Ashok Leyland scouts for strategic ties in EV era

by Sumantra B Barooah 01 Sep 2019


Ashok Leyland's battery swapping technology with partner Sun Mobility.

It's been about four months since Dr Seshu Bhagavathula took on a new role of president - New Technologies and Business Initiatives at Ashok Leyland, moving from a stint as its CTO. As the Chennai-based CV manufacturer progresses in its journey, part of which is also a target to enter the top 10 CV makers club globally, it is looking at doing things differently than done earlier. A key change is the new product development approach under the 'Modular Business Program' project kicked off in 2016. The results will be seen now in products.

"With modularisation, our addressable market has gone up. Things that we have not been able to offer before, we can offer from now on," Dr Bhagavathula tells Autocar Professional, during the first media interview in his new role. The modular approach is being taken for both the medium and heavy and LCV businesses. The rollout of the products will be from April 2020.

Dr Seshu Bhagavathula, CTO Ashok Leyland

Dr Seshu Bhagavathula, CTO Ashok Leyland

The modular platform approach is one of the many in-house efforts that Ashok Leyland to enhance value, efficiency and competitiveness in a market that has been largely traditional. But with the automobile industry itself set to transform with various disruptions and the onset of electric mobility, especially in the bus and LCV segments, the company will have to think and act differently.

Collaboration for big move in electric mobility
Electric mobility is one area for which Ashok Leyland has a "big strategy". It has already embarked on it with buses that use swappable batteries, which Dr Bhagavathula says is the first in the world. The battery cost in an electric bus can be as high as 75 percent of the vehicle's cost. Since battery swapping removes a major part of an EV's cost, it can boost adoption of EVs, believes Sun Mobility, Ashok Leyland's battery swapping technology and service partner.

Ashok Leyland's electric buses are already plying in Ahmedabad, where after every 40km they drive into the depot for a three-minute battery swap. The efficiency of its electric buses could go up when the buses, specially designed for e-mobility, hit the market in 2-3 years.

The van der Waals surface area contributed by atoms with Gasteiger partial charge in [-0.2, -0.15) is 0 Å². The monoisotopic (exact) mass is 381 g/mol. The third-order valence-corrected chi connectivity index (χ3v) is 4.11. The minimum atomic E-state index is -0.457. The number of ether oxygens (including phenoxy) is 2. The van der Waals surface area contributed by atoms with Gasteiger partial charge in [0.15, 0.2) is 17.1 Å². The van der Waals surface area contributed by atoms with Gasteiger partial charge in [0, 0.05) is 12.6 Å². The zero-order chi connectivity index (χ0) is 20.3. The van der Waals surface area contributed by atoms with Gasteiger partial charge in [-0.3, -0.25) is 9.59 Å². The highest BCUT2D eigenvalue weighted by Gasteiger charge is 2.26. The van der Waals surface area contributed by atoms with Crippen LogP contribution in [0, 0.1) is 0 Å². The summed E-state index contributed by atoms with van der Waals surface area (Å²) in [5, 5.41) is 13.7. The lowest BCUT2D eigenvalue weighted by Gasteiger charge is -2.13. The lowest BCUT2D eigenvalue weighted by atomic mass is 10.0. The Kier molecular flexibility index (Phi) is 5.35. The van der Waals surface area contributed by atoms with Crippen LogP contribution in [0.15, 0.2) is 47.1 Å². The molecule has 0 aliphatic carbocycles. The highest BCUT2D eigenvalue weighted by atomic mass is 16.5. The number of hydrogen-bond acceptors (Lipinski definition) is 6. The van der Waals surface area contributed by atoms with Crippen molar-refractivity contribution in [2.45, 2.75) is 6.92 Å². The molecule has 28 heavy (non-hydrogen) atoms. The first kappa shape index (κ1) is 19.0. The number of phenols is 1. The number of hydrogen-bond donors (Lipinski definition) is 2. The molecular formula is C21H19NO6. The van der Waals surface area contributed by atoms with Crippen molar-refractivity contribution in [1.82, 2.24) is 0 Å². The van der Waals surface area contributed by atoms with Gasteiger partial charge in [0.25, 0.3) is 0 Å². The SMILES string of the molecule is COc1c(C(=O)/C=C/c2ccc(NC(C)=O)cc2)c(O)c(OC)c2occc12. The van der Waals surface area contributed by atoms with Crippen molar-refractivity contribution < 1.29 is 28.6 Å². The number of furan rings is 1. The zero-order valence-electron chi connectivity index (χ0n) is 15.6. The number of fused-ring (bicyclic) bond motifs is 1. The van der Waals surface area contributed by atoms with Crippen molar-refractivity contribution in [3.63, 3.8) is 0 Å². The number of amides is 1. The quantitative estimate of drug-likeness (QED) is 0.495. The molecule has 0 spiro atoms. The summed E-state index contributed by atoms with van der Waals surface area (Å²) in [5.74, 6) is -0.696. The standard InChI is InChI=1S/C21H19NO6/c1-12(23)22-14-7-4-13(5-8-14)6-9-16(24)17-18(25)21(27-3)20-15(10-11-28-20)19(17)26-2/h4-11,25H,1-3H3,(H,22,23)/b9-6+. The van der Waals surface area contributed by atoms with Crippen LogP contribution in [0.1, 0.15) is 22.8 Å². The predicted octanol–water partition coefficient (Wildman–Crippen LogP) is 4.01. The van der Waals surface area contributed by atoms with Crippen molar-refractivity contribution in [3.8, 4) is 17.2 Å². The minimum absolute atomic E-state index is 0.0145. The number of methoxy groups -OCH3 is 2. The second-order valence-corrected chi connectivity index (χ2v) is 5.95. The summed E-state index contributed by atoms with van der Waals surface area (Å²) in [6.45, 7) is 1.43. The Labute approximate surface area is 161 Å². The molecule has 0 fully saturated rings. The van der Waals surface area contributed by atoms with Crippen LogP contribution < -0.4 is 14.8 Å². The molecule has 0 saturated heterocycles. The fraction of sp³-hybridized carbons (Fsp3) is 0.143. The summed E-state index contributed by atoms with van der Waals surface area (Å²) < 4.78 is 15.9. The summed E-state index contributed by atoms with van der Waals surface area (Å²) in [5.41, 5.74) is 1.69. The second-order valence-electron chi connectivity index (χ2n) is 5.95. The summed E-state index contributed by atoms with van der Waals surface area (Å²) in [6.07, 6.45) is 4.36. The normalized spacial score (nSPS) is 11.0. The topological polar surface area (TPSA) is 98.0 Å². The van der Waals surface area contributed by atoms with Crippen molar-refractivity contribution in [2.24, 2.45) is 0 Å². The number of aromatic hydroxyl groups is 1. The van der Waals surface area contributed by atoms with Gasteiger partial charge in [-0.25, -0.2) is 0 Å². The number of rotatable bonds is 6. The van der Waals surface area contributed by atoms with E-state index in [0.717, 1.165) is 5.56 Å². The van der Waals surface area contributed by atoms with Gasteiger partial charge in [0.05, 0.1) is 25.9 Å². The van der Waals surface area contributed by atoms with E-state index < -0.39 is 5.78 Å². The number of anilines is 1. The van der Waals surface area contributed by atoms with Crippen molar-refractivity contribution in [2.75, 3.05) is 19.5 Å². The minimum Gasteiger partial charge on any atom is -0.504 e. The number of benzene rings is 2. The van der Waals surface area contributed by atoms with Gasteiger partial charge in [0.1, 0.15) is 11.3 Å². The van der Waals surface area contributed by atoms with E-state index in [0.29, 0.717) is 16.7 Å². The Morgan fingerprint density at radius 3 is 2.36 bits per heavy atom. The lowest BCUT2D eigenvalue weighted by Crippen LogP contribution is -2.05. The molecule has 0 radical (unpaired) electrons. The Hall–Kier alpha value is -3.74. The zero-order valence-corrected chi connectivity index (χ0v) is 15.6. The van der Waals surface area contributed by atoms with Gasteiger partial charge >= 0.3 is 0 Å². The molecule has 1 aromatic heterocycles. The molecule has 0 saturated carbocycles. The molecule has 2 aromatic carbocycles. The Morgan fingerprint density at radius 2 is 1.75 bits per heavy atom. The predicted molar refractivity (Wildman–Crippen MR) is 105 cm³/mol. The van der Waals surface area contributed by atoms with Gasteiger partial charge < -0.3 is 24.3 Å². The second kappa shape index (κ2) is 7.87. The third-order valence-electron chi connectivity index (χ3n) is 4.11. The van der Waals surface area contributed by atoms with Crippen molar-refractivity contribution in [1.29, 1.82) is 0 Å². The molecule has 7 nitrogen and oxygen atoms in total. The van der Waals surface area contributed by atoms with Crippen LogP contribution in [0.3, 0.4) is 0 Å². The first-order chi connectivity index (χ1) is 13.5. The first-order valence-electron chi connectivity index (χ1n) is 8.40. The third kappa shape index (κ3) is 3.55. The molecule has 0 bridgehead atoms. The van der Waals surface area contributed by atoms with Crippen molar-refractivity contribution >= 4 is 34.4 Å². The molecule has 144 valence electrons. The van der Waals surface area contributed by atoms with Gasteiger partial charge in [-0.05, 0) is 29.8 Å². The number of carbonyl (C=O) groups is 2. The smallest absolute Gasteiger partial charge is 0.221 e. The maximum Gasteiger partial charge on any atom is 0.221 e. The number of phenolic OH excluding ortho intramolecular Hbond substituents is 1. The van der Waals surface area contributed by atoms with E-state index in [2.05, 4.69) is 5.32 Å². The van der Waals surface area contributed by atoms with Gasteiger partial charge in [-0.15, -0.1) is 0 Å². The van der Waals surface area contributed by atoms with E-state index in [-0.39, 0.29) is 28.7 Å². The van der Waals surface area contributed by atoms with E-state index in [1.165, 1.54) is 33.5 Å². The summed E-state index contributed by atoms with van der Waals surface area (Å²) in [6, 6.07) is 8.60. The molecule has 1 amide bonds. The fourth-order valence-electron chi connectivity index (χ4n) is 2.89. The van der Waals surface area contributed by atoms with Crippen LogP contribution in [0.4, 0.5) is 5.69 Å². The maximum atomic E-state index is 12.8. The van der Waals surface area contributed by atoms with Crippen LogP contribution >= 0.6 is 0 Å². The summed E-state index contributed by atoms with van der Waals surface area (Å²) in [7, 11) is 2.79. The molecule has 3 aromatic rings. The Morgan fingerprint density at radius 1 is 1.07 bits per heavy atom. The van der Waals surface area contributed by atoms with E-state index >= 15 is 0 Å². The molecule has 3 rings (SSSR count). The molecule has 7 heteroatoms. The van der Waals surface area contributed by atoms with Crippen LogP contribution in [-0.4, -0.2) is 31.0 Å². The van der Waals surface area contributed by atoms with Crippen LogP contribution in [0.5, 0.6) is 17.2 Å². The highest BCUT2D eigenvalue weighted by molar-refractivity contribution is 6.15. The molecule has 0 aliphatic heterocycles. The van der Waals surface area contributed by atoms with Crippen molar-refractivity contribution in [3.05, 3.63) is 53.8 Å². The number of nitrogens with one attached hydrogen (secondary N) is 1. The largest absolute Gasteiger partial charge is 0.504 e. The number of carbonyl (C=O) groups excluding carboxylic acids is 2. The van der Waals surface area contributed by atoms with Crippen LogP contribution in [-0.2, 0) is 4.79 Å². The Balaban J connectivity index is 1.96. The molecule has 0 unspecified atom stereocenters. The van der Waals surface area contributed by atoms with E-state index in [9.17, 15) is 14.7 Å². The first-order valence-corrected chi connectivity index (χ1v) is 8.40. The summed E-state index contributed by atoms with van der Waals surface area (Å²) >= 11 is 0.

"EVs will become lightweight over time, which will start reducing the cost quite a bit. Today, our buses are not ideally suited for electrification, because we are transitioning from a heavy mechanical to electric transportation," says Dr Bhagavathula. The weight saving can be upwards of 15 percent. The engineering team is also working on other factors like NVH in the buses designed for electrification. 

Ashok Leyland electric bus

An order for 50 Circuit buses from Ahmedabad under FAME II has given a charge to Ashok Leyland's EV drive. 

Sun Mobility is the first major partner for Ashok Leyland in the emerging era of e-mobility. While drawing up new business initiatives for the company, "intelligent partnerships" will be given more weightage. With a vision of being a volume player in the e-mobility industry, Ashok Leyland sees that as a necessity. "In the modem e-mobility value chain, you cannot do everything on your own. You require intelligent partnerships to master the overall value chain. You can't go and start buying companies. So intelligent partnerships are all about new business initiatives," says Dr Bhagavathula. Expect Ashok Leyland to strike some strategic partnerships.

E-mobility is a niche industry as of date, but with battery prices coming down gradually, the technocrat sees that EVs will become a viable and sound option over diesel CVs not too long from now. "(When) the battery prices come down to $200 a kilowatt hour, then you have a TCO (total cost of ownership) parity with a diesel engine cost whenever that happens, which we believe will happen before 2025," says Dr Bhagavathula. He thinks then on could be the beginning of the end for diesels. Not for medium and heavy diesel vehicles though. "Maybe, there's a fuel cell solution for that. We are closely watching that. We're also working on prototypes. We're actually trying to now be battery- agnostic, cell-agnostic and chemistry-agnostic," he says.

But for now, the immediate goal is April 1, 2020 when BS VI kicks in. Along with diesel, Ashok Leyland has also developed CNG and petrol engines meeting BS VI norms.

(This article was first featured in the August 15, 2019 issue of Autocar Professional)